Failed asylum seeker killed motorcyclist.

Posted: April 13, 2010 in Law & Disorder


A failed asylum seeker working illegally, Delshad Ajeeb Aziz, 26, crashed into Anthony David Edney, 44, of Thornhill Way, Portslade, in June last year in Old Shoreham Road, Hove, at the junction with The Drive.

Mr Edney, pictured, was taken to the Royal Sussex County Hospital in Brighton where he died. Aziz, of New Road East, Northam, Portsmouth, also admitted driving without a licence and insurance.

PC Andy Slark, a Sussex Police forensic collision investigator based in Shoreham, investigated the crash. He said: “Once again a life has been lost as a result of a lack of concentration. “Mr Edney was simply travelling on the road when the offender pulled out into his path, causing a head-on collision.”

Yesterday Delshad Aziz, was jailed for only nine months for killing Mr Edney. Aziz, of New Road East, Portsmouth, who had previously pleaded guilty to causing death whilst unlicensed and causing death whilst uninsured, was also disqualified from driving for three years and will have to sit an extended test to gain a licence in the future.

No mention of deportation for this failed asylum seeker? UK Border Agency must take part blame for this death, if Aziz had been removed from this country Mr Edney would still be alive.



A ‘virtually blind’ driver who killed a fellow pensioner after failing to disclose his poor eyesight was jailed yesterday for 16 months in a landmark case.

Trevor Knowles’s vision was so poor he failed to see William Florence, 78, crossing the road ahead and ploughed into him without braking, a court heard.

Despite being given an interim driving ban, Knowles continued driving after the offence and was stopped by police weeks later with a broken windscreen sustained in the collision. The court heard he had failed to notice the damage.

Tests later revealed the retired businessman could barely see a few inches in front of him and he could not read or write, even with the aid of spectacles.
A court heard yesterday how Knowles, 66, had been diagnosed with macular degeneration in both eyes a year before the crash. The condition causes the gradual deterioration of central vision.

Prosecutor Michael Garret said Knowles had been visiting his estranged wife Amanda, 50, when he ploughed into Mr Florence at 30mph in Solihull, West Midlands, in December 2008,

Mr Garret said witnesses had described the great-grandfather and retired telesales manager ‘shuffling’ across the road but that ‘ Mr Knowles did not slow at all and did not change his course at all.’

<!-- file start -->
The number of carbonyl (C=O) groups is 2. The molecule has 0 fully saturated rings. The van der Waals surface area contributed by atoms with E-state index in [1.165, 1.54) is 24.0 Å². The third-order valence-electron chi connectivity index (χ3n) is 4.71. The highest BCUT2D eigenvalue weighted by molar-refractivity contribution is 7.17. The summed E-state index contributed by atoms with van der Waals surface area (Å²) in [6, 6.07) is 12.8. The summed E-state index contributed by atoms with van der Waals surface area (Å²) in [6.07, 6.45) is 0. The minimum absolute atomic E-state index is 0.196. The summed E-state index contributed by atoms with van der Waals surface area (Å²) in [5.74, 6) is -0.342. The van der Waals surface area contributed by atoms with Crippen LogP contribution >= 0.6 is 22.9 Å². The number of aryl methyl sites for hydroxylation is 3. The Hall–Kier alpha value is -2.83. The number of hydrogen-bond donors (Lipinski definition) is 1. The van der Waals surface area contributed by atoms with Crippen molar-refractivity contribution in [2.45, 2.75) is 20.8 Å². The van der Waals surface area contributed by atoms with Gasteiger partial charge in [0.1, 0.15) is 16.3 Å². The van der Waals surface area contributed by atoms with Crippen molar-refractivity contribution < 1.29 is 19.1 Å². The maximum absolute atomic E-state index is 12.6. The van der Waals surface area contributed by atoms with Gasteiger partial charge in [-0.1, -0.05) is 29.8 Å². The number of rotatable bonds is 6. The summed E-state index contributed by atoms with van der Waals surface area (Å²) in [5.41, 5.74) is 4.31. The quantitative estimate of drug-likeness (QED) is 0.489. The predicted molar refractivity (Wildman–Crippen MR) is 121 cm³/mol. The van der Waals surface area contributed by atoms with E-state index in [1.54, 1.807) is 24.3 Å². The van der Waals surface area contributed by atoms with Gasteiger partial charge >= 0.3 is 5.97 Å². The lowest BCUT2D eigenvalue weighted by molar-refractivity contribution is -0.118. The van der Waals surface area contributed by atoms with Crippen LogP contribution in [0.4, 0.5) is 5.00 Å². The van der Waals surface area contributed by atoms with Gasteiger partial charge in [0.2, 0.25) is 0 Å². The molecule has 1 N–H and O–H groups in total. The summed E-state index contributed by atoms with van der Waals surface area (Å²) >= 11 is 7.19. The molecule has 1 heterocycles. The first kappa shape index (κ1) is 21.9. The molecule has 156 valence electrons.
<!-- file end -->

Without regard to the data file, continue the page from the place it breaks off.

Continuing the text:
The prosecutor added: ‘Mr Knowles said the first time he was aware of (Mr Florence) was when he described hearing a bang and somebody hitting the windscreen.’ Crash investigators found Mr Florence was in view for 2.5 seconds before the collision as he crossed.

Knowles stopped at the scene and was charged with careless driving, which carries a five-year maximum sentence.

But 28 days later he was pulled over still driving the Renault Megane with its smashed windscreen and under-inflated tyres.

Knowles, from Solihull, was caught a second time last April when he jumped a red light and was ordered by magistrates to liaise with the probation service as part of his sentence.

It was only when he revealed his eye condition to a probation officer that the authorities became aware of the poor state of his vision – Knowles had failed to mention it to the police or his own legal team during the investigation into Mr Florence’s death.

By then, he had already pleaded guilty to causing the pensioner’s death.

Prosecutors considered bringing a fresh charge of causing death by dangerous driving against Knowles – which carries a 14-year maximum penalty – but decided against it in view of his initial guilty plea to the lesser charge and potential problems in gathering enough evidenced to prove the more serious charge.

Sentencing, judge Christopher Hodson told him that without the medical evidence coming to light, the crash ‘might have been explained away simply by your ill attention.’

He added: ‘If this case had been investigated in the knowledge of your eye defect…I have no doubt the charge would have been causing death by dangerous driving.’

Mr Florence’s widow, Mavis, 78, said: ”Mr Knowles should have been told that he couldn’t drive.


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